My previous blog post on November 11, 2015, reported that we were preparing to activate AWS Security Token Service (STS) by default in all AWS regions. As of today, AWS STS is active by default in all AWS regions, for all customers. This means that your applications and services can immediately take advantage of reduced latency and multiregional resiliency by using the STS endpoint geographically closest to you. You can see the complete list of STS endpoints for all regions on the Regions and Endpoints page.
If you prefer to deactivate certain regional AWS STS endpoints in your account, you can visit the Account Settings page in the AWS Identity and Access Management (IAM) console. From the Account Settings page, you can see the regions in which AWS STS is currently active and deactivate AWS STS in specific regions. Only an account administrator (a user with at least iam:* permissions) can activate or deactivate AWS STS regions. Note that AWS STS endpoints in the US East (N. Virginia), AWS GovCloud (US), and China (Beijing) regions cannot be deactivated.
If you have any questions or suggestions, submit a comment below or on the IAM forum.
Today, AWS Identity and Access Management (IAM) made it easier to help you verify your permissions by adding support for resource-based policies in the IAM policy simulator. This extends the capabilities of the IAM policy simulator console and APIs to help you understand, test, and validate how your resource-based policies and IAM policies work together to grant or deny access to AWS resources.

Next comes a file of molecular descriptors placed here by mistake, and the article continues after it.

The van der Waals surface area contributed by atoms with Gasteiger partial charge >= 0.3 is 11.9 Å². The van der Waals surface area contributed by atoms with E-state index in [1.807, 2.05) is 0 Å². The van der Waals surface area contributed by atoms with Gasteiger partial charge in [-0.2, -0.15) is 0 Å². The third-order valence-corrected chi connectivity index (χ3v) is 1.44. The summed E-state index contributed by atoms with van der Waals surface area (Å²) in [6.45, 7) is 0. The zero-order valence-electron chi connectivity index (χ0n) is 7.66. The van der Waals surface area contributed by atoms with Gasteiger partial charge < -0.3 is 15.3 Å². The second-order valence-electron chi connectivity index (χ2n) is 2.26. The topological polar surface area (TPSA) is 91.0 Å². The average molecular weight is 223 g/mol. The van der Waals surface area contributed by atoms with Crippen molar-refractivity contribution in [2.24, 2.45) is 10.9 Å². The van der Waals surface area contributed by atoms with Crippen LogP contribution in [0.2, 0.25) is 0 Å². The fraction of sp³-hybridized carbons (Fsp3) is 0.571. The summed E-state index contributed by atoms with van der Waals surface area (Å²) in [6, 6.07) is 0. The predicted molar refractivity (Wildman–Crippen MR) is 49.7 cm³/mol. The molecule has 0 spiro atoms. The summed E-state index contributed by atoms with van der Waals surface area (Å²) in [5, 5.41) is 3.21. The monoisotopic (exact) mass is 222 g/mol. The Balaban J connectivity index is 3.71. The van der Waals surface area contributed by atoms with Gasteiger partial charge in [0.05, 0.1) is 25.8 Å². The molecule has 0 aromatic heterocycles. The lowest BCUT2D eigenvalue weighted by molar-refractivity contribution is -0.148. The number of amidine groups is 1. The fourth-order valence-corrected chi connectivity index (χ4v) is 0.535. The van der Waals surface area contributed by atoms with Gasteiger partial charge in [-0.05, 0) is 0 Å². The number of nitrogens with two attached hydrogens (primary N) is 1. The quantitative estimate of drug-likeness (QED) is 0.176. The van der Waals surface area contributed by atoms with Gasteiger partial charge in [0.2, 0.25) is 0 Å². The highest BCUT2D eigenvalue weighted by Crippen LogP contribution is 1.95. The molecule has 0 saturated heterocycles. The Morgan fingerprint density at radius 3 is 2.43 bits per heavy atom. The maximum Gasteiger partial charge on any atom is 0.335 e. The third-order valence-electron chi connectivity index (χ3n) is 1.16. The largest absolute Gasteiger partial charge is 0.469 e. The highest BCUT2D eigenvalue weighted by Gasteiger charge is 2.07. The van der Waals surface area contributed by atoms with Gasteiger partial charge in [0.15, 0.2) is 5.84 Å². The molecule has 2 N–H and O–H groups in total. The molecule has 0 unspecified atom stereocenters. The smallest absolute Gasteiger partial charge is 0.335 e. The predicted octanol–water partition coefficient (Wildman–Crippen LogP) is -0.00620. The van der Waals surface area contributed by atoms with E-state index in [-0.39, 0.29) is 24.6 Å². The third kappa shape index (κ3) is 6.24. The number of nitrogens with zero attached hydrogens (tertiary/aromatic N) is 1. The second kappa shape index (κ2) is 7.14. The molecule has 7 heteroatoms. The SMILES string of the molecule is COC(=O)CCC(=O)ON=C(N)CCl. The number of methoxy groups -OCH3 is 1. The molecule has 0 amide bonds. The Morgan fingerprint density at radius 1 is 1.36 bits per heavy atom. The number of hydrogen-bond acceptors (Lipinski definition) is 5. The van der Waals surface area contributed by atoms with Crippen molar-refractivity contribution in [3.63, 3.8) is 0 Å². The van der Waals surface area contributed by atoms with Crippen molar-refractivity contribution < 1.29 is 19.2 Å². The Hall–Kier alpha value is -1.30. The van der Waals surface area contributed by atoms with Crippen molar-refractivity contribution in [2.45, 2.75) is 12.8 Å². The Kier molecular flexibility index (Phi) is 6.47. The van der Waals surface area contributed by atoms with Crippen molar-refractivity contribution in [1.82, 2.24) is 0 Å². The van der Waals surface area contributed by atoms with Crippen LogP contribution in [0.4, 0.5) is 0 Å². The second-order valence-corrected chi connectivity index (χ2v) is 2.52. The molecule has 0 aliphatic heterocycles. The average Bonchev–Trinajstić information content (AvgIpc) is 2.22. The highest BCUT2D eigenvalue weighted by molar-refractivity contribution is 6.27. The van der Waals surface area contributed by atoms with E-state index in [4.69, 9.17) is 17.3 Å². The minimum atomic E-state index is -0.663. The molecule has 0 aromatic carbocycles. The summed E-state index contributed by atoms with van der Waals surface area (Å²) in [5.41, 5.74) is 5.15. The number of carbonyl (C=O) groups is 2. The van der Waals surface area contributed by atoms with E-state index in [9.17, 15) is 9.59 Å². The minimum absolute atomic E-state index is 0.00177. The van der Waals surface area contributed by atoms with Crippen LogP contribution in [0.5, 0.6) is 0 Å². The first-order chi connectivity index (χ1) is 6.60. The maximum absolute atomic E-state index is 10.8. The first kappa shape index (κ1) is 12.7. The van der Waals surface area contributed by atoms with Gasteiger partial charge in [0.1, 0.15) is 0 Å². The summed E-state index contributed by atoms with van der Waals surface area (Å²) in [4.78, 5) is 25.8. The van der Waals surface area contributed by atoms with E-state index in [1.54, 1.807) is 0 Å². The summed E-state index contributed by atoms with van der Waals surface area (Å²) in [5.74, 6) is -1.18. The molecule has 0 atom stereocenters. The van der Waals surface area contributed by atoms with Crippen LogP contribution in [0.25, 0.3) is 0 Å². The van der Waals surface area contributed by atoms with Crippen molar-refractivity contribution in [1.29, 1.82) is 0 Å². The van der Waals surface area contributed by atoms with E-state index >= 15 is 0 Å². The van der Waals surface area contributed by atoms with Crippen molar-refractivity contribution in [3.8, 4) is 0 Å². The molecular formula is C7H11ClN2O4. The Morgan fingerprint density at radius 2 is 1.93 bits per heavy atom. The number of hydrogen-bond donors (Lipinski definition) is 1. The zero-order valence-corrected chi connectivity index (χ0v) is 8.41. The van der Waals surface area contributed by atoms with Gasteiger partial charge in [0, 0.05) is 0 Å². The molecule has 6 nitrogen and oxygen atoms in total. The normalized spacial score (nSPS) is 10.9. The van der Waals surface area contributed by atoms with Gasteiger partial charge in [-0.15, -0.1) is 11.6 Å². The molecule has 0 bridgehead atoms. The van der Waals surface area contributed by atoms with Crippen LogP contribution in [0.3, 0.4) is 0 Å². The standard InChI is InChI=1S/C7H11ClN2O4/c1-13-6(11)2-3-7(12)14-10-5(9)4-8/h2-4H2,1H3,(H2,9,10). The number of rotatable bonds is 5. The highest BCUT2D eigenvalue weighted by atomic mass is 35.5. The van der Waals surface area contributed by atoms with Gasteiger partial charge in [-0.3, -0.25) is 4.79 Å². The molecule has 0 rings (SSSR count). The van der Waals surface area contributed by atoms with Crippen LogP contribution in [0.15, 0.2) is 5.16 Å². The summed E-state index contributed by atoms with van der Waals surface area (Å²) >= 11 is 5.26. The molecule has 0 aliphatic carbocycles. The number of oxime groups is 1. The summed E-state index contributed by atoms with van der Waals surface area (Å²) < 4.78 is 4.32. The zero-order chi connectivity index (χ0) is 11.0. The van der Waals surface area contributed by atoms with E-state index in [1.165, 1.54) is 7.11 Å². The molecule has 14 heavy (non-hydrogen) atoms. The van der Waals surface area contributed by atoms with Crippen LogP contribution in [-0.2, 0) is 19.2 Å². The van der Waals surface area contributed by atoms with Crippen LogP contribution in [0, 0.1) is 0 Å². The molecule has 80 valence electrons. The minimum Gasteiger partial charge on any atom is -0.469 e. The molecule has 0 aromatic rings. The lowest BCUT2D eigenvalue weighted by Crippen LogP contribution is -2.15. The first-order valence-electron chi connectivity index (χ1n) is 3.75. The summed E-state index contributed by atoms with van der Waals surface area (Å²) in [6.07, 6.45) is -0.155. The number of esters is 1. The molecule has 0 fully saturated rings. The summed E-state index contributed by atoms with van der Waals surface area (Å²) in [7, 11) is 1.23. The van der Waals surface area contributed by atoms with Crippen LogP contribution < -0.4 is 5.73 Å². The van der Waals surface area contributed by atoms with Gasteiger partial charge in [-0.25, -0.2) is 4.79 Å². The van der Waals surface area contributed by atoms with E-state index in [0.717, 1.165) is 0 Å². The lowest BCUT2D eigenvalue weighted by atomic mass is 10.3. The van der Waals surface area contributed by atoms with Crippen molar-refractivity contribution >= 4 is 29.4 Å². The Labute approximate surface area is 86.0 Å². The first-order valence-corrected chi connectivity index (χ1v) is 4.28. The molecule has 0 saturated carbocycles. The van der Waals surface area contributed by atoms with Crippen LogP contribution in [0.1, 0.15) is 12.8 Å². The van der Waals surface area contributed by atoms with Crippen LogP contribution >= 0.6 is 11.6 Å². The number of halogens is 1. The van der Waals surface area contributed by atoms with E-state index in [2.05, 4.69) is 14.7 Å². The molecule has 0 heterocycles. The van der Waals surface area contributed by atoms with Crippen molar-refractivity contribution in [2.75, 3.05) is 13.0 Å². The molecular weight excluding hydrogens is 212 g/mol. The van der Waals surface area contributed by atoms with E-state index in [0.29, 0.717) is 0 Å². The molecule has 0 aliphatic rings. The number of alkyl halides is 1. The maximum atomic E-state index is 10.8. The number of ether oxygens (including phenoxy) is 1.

In this blog post, I will walk through an example that uses an Amazon S3 bucket policy and an IAM managed policy. In this example, IAM users Jesse and Casey need read access to all S3 buckets, but only Casey should be able to access the production-data-iam bucket because it contains sensitive data. To grant read access to all S3 buckets in the account, you can attach the AWS managed policy AmazonS3ReadOnlyAccess to both Jesse and Casey. To restrict access to production-data-iam to only Casey, attach the following policy directly to the production-data-iam bucket. To learn more about the following policy, go to How to Create a Policy That Whitelists Access to Sensitive Amazon S3 Buckets. (Replace the placeholder account information with your account information.) (more…)
As I said last week, the breakout sessions for the Security & Compliance track have been announced and are shown in the re:Invent 2015 session catalog. If you are going to re:Invent 2015, you can add these sessions to your schedule now.
Today, I will highlight the AWS Identity and Access Management (IAM) sessions that will be presented as part of the Security & Compliance track.
In this session, AWS Principal Technical Program Manager Anders Samuelsson will cover IAM best practices, which can help improve your security posture. Anders will cover how to manage users and their security credentials. He’ll also explain why you should delete your root access keys—or at the very least, rotate them regularly. Using common use cases, Anders will demonstrate when to choose between using IAM users and IAM roles, and explain how to set permissions to grant least privilege access control in one or more of your AWS accounts. (more…)
AWS Identity and Access Management (IAM) has added two new APIs that enable you to automate validation and auditing of permissions for your IAM users, groups, and roles. Using these two APIs, you can call the IAM policy simulator using the AWS CLI or any of the AWS SDKs. Use the new iam:SimulatePrincipalPolicy API to programmatically test your existing IAM policies, which allows you to verify that your policies have the intended effect and to identify which specific statement in a policy grants or denies access to a particular resource or action. You can test the effects of new or updated policies that are not yet attached to a user, group, or role by calling the iam:SimulateCustomPolicy API. (more…)